The Holocene rivers follow an E-W course and cross the SE-NW trending tectonic structures of the Roer Valley Graben, Peel Horst en Venlo Graben (Figure 10). Differential subsidence at the Peel Boundary fault is approximately 2 m over the last 14.000 years (Cohen 2003). Gradient lines of channel belts have been deformed by post-depositional neotectonic movements (Stouthamer & Berendsen 2000).
- Figure 10 Tectonic elements in the central Netherlands (Cohen 2003). The Peel Horst is relatively uplifted compared to the Roer Valley Graben and the Venlo Graben. The Peel Boundary Fault is the most active fault in the Netherlands. Enlarge
- Figure 11 Sealevel rise and groundwater gradient lines (after Van Dijk et al 1991). Groundwater gradient lines are based on the dating of peat layers on the flanks of Younger Dryas eolian dunes, assuming that the peat approximately reflects groundwater levels. East of Gorkum, gradient lines are dominated by river gradients; west of Gorkum tides influenced the rivers. Holocene sealevel rise causing onlap, resulted in an upstream shift of the terrace intersection of Holocene deposits and the Kreftenheye Formation (Lower terrace). The shift of the terrace intersection approximately corresponds to the successive intersections of groundwater gradient lines with the Kreftenheye Formation. Enlarge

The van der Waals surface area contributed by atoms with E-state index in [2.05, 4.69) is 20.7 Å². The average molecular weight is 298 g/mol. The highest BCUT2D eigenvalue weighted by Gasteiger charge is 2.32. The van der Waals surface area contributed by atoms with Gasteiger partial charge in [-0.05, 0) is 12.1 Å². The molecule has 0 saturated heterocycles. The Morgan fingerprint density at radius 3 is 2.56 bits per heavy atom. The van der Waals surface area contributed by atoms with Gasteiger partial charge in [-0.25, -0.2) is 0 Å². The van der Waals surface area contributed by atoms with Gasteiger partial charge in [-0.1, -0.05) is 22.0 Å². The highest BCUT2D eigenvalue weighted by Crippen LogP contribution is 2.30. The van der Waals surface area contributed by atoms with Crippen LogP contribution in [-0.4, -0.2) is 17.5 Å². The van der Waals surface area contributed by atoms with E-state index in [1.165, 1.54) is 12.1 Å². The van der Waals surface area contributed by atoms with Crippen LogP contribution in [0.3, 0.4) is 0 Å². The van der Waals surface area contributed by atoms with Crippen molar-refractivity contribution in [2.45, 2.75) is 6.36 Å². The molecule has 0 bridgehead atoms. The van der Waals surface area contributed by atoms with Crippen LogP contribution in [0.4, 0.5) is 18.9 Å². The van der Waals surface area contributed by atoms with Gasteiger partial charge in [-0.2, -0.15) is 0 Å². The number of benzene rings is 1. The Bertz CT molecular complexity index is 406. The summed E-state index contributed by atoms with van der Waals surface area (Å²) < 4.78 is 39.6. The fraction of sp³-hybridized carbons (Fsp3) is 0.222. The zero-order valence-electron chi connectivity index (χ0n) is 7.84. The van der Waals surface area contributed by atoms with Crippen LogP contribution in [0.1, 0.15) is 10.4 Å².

- Figure 12 Shifting of the terrace intersection as a result of sealevel rise during the Holocene (Stouthamer & Berendsen 2000). The location of the terrace intersection of the Pleniglacial terrace (Kreftenheye Formation) and Holocene deposits shifted rapidly upstream between 8000 and 7000 yr BP. Then the upstream shift decreased as a result of the topographic high position of the Peel Horst. After 6000 yr BP relief had been leveled and the terrace intersection shifted relatively fast upstream again. Eventually the rate of upstream shift decreased as a result of decreasing sealevel rise. Enlarge
In the Early Holocene fluvial style changed from braided to meandering. At first, the meandering rivers were incised. In the western part of the present deltaic plain, aggradation started in the early Atlantic (after 8000 yr BP, Figure 11). The sea first invaded the mouths of the Pleistocene river valleys. Since the influence of sealevel rise was felt earlier in the lower western part of the country, clayey and peaty floodbasin deposits on top of the sandy Pleistocene subsurface are younger in an eastern direction (Figure 12).
The terrace intersection of the Pleniglacial terrace and Holocene deposits shifted landward as a result of Holocene sealevel rise. The rate of this onlap is shown in Figure 12, a diagram that is based on 14C-dated peat samples at the base of the Holocene. Sealevel rise slowed continuously, and this would have to result in an ever decreasing landward shift of the terrace intersection. However, it can be seen that the shifting of the terrace intersection first slowed approximately 6000 yr BP, and then increased again. This is a result of the local higher elevated Peel Horst.